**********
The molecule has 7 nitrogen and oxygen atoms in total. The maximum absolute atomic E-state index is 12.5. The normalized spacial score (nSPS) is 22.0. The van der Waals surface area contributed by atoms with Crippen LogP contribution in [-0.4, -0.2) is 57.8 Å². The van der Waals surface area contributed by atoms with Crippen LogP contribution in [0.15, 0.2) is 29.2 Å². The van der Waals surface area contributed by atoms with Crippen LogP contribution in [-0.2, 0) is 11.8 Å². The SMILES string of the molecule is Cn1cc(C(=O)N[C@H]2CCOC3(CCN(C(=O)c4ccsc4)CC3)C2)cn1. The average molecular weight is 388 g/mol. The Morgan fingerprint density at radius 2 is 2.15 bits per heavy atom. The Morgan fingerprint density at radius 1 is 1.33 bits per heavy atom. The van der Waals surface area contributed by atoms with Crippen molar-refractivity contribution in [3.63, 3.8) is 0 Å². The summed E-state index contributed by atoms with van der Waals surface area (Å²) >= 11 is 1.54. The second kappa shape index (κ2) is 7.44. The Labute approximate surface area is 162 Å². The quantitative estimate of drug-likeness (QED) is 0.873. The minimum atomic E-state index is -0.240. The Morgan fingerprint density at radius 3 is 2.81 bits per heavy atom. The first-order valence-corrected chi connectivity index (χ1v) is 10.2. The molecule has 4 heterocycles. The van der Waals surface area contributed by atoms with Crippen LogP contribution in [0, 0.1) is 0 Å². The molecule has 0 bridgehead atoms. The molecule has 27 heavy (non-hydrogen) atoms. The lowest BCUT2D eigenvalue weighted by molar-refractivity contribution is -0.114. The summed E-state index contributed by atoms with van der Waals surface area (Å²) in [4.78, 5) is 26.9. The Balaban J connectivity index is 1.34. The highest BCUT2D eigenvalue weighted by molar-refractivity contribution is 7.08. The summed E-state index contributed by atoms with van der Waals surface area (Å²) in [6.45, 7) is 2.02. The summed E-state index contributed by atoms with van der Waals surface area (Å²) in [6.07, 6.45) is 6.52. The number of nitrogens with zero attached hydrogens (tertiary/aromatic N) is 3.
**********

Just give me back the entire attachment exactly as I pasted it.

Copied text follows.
The molecule has 7 nitrogen and oxygen atoms in total. The maximum absolute atomic E-state index is 12.5. The normalized spacial score (nSPS) is 22.0. The van der Waals surface area contributed by atoms with Crippen LogP contribution in [-0.4, -0.2) is 57.8 Å². The van der Waals surface area contributed by atoms with Crippen LogP contribution in [0.15, 0.2) is 29.2 Å². The van der Waals surface area contributed by atoms with Crippen LogP contribution in [-0.2, 0) is 11.8 Å². The SMILES string of the molecule is Cn1cc(C(=O)N[C@H]2CCOC3(CCN(C(=O)c4ccsc4)CC3)C2)cn1. The average molecular weight is 388 g/mol. The Morgan fingerprint density at radius 2 is 2.15 bits per heavy atom. The Morgan fingerprint density at radius 1 is 1.33 bits per heavy atom. The van der Waals surface area contributed by atoms with Crippen molar-refractivity contribution in [3.63, 3.8) is 0 Å². The summed E-state index contributed by atoms with van der Waals surface area (Å²) >= 11 is 1.54. The second kappa shape index (κ2) is 7.44. The Labute approximate surface area is 162 Å². The quantitative estimate of drug-likeness (QED) is 0.873. The minimum atomic E-state index is -0.240. The Morgan fingerprint density at radius 3 is 2.81 bits per heavy atom. The first-order valence-corrected chi connectivity index (χ1v) is 10.2. The molecule has 4 heterocycles. The van der Waals surface area contributed by atoms with Crippen LogP contribution in [0, 0.1) is 0 Å². The molecule has 0 bridgehead atoms. The molecule has 27 heavy (non-hydrogen) atoms. The lowest BCUT2D eigenvalue weighted by molar-refractivity contribution is -0.114. The summed E-state index contributed by atoms with van der Waals surface area (Å²) in [4.78, 5) is 26.9. The Balaban J connectivity index is 1.34. The highest BCUT2D eigenvalue weighted by molar-refractivity contribution is 7.08. The summed E-state index contributed by atoms with van der Waals surface area (Å²) in [6.45, 7) is 2.02. The summed E-state index contributed by atoms with van der Waals surface area (Å²) in [6.07, 6.45) is 6.52. The number of nitrogens with zero attached hydrogens (tertiary/aromatic N) is 3.